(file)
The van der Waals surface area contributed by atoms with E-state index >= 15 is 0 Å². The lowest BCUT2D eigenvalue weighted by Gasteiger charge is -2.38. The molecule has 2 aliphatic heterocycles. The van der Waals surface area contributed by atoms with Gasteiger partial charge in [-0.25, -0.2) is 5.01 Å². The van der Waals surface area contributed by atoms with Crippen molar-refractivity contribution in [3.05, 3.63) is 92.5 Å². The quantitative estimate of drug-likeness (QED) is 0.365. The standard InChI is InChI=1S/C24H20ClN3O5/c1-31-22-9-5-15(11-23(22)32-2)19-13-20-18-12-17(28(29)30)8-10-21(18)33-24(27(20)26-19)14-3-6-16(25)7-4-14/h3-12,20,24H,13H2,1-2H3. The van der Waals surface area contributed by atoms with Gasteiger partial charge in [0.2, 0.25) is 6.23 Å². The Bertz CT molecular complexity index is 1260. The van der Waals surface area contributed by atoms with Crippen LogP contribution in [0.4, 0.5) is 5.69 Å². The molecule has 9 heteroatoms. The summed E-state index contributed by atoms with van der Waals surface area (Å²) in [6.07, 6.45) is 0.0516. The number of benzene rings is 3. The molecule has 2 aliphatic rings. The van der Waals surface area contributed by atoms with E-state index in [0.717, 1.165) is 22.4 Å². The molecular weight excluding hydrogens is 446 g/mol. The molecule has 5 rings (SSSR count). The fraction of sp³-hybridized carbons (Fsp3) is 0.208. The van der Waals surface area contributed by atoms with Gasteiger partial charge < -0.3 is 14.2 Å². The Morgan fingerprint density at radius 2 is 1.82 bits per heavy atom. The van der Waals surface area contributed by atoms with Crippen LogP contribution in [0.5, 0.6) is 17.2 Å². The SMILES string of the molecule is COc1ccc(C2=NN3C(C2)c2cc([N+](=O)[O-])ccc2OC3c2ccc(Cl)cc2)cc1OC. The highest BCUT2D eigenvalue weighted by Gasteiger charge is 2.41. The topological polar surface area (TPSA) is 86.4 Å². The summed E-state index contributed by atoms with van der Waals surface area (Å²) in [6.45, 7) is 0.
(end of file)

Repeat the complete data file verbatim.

The van der Waals surface area contributed by atoms with E-state index >= 15 is 0 Å². The lowest BCUT2D eigenvalue weighted by Gasteiger charge is -2.38. The molecule has 2 aliphatic heterocycles. The van der Waals surface area contributed by atoms with Gasteiger partial charge in [-0.25, -0.2) is 5.01 Å². The van der Waals surface area contributed by atoms with Crippen molar-refractivity contribution in [3.05, 3.63) is 92.5 Å². The quantitative estimate of drug-likeness (QED) is 0.365. The standard InChI is InChI=1S/C24H20ClN3O5/c1-31-22-9-5-15(11-23(22)32-2)19-13-20-18-12-17(28(29)30)8-10-21(18)33-24(27(20)26-19)14-3-6-16(25)7-4-14/h3-12,20,24H,13H2,1-2H3. The van der Waals surface area contributed by atoms with Gasteiger partial charge in [0.2, 0.25) is 6.23 Å². The Bertz CT molecular complexity index is 1260. The van der Waals surface area contributed by atoms with Crippen LogP contribution in [0.4, 0.5) is 5.69 Å². The molecule has 9 heteroatoms. The summed E-state index contributed by atoms with van der Waals surface area (Å²) in [6.07, 6.45) is 0.0516. The number of benzene rings is 3. The molecule has 2 aliphatic rings. The van der Waals surface area contributed by atoms with E-state index in [0.717, 1.165) is 22.4 Å². The molecular weight excluding hydrogens is 446 g/mol. The molecule has 5 rings (SSSR count). The fraction of sp³-hybridized carbons (Fsp3) is 0.208. The van der Waals surface area contributed by atoms with Gasteiger partial charge < -0.3 is 14.2 Å². The Morgan fingerprint density at radius 2 is 1.82 bits per heavy atom. The van der Waals surface area contributed by atoms with Crippen LogP contribution in [0.5, 0.6) is 17.2 Å². The SMILES string of the molecule is COc1ccc(C2=NN3C(C2)c2cc([N+](=O)[O-])ccc2OC3c2ccc(Cl)cc2)cc1OC. The highest BCUT2D eigenvalue weighted by Gasteiger charge is 2.41. The topological polar surface area (TPSA) is 86.4 Å². The summed E-state index contributed by atoms with van der Waals surface area (Å²) in [6.45, 7) is 0.